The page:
For the lower limb, the upper limit of the water was at the middl

For the lower limb, the upper limit of the water was at the middle of the knee; for the upper limb, the upper limit of the water was

at the armpit after immersion. The water level was then measured to the nearest 1 mm and the corresponding volume calculated using the length, width and height in millimetres of the displaced water and defined as the volume of the arm and the lower leg, respectively. Cubic millimetres were then converted to litres. The reproducibility of the applied VX-809 order method of water displacement using the changes in height in mm was evaluated in a separate series of 20 consecutive measurements in one individual. The coefficient of variance (CV) was 1.9%; the mean height of displaced water was 12.0 mm, the 95% confidence interval was 11.8-12.1 mm, and the standard error was 0.05. The CV of the pre-race measurements (n = 15) was 20.3%, the CV of the post-race measurements was 20.6%. The thickness of subcutaneous adipose tissue was measured at six sites to the nearest 0.1 mm using LIPO-METER® in an XL184 cost upright position as described by Jürimäe et al. [16]. In order to detect an increase in the thickness of the subcutaneous adipose tissue due to a clinically visible or palpable oedemata in the face and limbs [1], the thickness of subcutaneous adipose tissue at the right side of the body at zygomatic arch, the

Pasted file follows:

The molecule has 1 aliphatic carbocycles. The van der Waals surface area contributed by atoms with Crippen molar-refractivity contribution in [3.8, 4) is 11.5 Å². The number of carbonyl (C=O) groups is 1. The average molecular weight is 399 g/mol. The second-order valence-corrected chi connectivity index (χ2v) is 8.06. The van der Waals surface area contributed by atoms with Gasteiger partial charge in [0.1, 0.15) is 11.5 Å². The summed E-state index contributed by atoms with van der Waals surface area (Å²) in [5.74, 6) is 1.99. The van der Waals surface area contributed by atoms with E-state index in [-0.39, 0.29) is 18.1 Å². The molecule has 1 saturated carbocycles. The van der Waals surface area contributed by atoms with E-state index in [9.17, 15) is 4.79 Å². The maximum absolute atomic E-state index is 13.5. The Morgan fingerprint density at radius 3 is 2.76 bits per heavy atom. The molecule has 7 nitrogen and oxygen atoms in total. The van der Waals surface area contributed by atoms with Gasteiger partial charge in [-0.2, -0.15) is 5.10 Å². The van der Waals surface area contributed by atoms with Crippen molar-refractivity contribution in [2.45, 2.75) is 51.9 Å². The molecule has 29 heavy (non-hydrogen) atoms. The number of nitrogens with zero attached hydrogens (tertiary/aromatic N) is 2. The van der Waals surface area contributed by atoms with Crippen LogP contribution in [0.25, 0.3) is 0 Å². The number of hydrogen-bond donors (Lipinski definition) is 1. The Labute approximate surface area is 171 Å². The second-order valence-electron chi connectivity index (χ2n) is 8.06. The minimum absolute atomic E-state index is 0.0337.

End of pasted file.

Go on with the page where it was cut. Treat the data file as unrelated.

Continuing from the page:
middle of third metacarpal, at the medial border of the tibia, one handbreadth above medial malleolus, directly at medial Dichloromethane dehalogenase malleolus and at medial cuneiform was measured. Pre- and post-race, venous blood samples were drawn and urine samples were collected. Two Sarstedt

S-Monovettes (plasma gel, 7.5 ml) for chemical and one Sarstedt S-Monovette (EDTA, 2.7 ml) (Sarstedt, Nümbrecht) for haematological analysis were drawn the afternoon before the start of the race and upon arrival at the finish line. Monovettes for plasma were centrifuged at 3,000 g for 10 min at 4 °Celsius. Plasma was collected and stored on ice. Urine was collected in Sarstedt monovettes for urine (10 ml). Blood and urine samples were transported immediately after collection to the laboratory and were analysed within six hours. Immediately after arrival at the finish line, identical measurements were applied. In the venous blood samples, haemoglobin, haematocrit, [Na+], [K+], creatinine, urea, and osmolality were measured. Hematologic parameters were determined using ADVIA® 120 (Siemens Healthcare Diagnostics, Deerfield, IL, USA). Plasma parameters were measured using COBAS INTEGRA® 800 (Roche, Mannheim, Germany). Osmolality of plasma and urine samples was determined using Fiske® Modell 210 Mikro-Osmometer (IG Instrumenten-Gesellschaft AG, Zurich, Switzerland). In the urine samples, creatinine, urea, [Na+], [K+], urine specific gravity and osmolality were determined. Specific gravity was analysed using Clinitek Atlas® Automated Urine Chemistry Analyzer (Siemens Healthcare Diagnostics, Deerfield, IL, USA).

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